You’ve come up with a great business idea, sorted your business structure, and possibly used some of our legal guides like legal basics for startups and our templates to help to do that.  What comes next?

Unless you’re one of the lucky few, your next focus is likely to be finding and securing customers – the obvious lynchpin to your business success.  A customer is a complex beast – risk averse and wanting all you can eat for the price of salad and water.  So finding a contractual balance that meets the needs of the customer, while protecting your business, can be tricky.

Also, if you are seeking big game clients (large institutional customers, e.g. government departments, banks, telcos, and energy sector participants), you’ll probably have to contract on their terms.  There’s no getting around this (unless you’re Oracle or Microsoft) but if you want to effectively and efficiently negotiate those terms, you will need to focus your attention on the material risk issues and understand what you can live with.

This guide is the first in a series that, together, will give you a great foundation to work out what you should focus on and how you should protect your interests in your IT contracts with customers.

This guide focuses on intellectual property (IP) arrangements for those suppliers who are developing IP and solutions for customers.  Getting right the IP arrangements in an IT contract will often be your, and your customer’s, highest priority.

key drivers

When thinking about IP, it’s often useful to consider the key drivers for each party.

  • your drivers: need to protect your pre-existing and independently developed IP (background IP), e.g. you will want to retain the right to reuse your background IP (and possibly IP developed for the customer), and to protect the confidentiality of that IP, to create further value for your business
  • customer’s drivers: needs to ensure it has the rights required to fulfil the purpose for which it is procuring the IP; is likely to want to own any IP that it is paying the cost of developing, especially if the IP provides a competitive edge; is likely to want ongoing rights to modify the IP so that it can get the full expected lifetime benefit of its investment.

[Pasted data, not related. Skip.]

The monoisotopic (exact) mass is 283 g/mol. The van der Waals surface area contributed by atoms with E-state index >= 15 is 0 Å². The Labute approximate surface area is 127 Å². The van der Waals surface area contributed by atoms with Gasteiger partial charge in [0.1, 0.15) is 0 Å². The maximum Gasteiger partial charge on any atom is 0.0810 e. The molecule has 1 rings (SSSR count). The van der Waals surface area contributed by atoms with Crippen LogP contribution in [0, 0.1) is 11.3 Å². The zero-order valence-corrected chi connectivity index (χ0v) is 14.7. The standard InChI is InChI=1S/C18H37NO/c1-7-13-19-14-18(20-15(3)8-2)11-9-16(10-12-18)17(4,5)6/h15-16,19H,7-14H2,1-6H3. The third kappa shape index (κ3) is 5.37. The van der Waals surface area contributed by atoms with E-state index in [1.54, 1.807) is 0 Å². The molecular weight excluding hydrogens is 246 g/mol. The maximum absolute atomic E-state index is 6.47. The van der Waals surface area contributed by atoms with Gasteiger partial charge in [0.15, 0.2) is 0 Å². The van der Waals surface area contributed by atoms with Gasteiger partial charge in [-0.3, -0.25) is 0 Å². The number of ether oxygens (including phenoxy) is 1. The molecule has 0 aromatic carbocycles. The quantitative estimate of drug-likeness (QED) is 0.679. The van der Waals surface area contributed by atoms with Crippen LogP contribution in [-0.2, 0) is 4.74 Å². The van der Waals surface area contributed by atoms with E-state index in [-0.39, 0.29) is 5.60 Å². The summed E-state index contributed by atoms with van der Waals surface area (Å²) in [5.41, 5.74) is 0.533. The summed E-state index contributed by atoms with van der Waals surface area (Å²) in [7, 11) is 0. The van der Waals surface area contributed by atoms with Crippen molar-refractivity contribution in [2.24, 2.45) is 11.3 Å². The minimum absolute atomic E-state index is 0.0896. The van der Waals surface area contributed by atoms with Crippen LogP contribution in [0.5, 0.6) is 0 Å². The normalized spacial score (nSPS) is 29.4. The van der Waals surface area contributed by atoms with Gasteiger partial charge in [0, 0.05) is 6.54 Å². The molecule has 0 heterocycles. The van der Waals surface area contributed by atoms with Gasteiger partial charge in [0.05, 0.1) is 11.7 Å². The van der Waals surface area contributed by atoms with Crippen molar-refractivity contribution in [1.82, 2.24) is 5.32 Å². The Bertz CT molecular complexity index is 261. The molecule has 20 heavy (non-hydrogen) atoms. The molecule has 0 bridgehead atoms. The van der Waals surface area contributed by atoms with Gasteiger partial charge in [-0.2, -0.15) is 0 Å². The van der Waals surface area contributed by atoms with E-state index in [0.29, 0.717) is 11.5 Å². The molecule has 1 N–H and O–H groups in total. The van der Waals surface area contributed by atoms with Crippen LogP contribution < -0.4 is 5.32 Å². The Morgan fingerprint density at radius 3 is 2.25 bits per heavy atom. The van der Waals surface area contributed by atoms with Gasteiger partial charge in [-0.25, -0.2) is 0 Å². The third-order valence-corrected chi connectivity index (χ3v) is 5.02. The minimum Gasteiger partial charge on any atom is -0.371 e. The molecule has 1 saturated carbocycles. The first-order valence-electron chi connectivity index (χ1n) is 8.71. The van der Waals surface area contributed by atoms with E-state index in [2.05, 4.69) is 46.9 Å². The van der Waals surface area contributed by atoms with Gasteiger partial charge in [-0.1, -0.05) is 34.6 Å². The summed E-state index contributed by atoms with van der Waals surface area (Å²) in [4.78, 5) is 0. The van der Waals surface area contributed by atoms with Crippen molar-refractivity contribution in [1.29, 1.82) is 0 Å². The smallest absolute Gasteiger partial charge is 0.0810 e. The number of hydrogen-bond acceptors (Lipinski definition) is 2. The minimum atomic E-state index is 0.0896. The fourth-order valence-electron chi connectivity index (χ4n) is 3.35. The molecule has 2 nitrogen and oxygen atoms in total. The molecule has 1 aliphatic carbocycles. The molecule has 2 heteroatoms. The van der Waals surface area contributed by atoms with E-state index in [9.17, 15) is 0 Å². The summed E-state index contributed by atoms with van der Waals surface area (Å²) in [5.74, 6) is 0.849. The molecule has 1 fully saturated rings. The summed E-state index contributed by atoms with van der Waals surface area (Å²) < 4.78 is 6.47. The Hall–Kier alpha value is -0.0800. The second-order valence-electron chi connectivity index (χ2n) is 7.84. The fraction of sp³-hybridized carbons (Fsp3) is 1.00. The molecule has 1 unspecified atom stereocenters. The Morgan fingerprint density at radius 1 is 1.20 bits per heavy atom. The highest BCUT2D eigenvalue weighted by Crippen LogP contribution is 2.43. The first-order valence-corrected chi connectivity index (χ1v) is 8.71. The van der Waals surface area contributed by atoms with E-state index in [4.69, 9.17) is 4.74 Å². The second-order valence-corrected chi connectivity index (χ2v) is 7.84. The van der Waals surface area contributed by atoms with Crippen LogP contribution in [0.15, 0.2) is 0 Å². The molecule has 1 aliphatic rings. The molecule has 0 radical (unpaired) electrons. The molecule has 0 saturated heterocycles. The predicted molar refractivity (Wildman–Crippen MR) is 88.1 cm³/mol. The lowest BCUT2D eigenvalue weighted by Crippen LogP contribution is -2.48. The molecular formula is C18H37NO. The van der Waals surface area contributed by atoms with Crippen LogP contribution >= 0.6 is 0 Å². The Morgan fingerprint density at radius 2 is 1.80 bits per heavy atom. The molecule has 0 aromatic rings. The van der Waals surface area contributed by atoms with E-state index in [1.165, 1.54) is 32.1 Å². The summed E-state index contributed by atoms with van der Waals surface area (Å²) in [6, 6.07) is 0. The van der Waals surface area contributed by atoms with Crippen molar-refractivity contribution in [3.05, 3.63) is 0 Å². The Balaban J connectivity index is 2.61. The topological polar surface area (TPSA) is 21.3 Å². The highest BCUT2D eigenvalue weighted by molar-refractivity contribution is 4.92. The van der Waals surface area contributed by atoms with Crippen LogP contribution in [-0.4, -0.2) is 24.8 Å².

Often, these drivers result in the parties focusing negotiations on who will own the IP.  But that can mean the underlying drivers are not actually addressed.  If you are struggling to reach agreement on IP ownership, it’s a good idea to take a step back and think about each of these underlying drivers and what mechanisms can be used to meet each party’s needs.

the usual IP position

Where you are developing specific software, a solution, or other IP for a customer, unless you have an exceptional negotiating position (or your customer is very laid back), it is likely that the customer will want to own, or have a high degree of control over, the IP.

We discuss the usual IP position in a development contract below.

customer owns newly developed IP

If the customer fully pays for the development, it will own that new development and have full rights of reuse.  Often this is tied to a stated purpose so as to protect the supplier’s background IP and commercial position.

background IP is licensed

To the extent that any of your or a third party’s background IP is incorporated into that development, that background IP is licensed to the customer with rights that are broad enough to enable the customer to use the development for its intended purpose.  Often a customer also will want rights to modify the background IP to maintain, support and enhance the development, which is usually reasonable.  To protect your ability to commercialise and reuse your background IP in the future, you should ensure this licence:

  • is not exclusive. An exclusive licence would, of course, prevent you from using background IP for another purpose
  • is limited to use for a stated purpose and in a stated location, i.e. the customer can only use background IP for the reason that the deliverable was procured and in a particular territory (i.e. NZ). If the customer can use background IP for any reason, it could create breach of third party IP risk, along with limiting your ability to commercialise that IP
  • clarifies when a customer’s service providers can use and access the background IP. g. if the customer can modify the background IP to repair and maintain the deliverable, can it delegate this right to its IT services providers?  If so, you should think about ensuring any service provider is subject to a written confidentiality obligation and a requirement to only use the background IP for the purpose.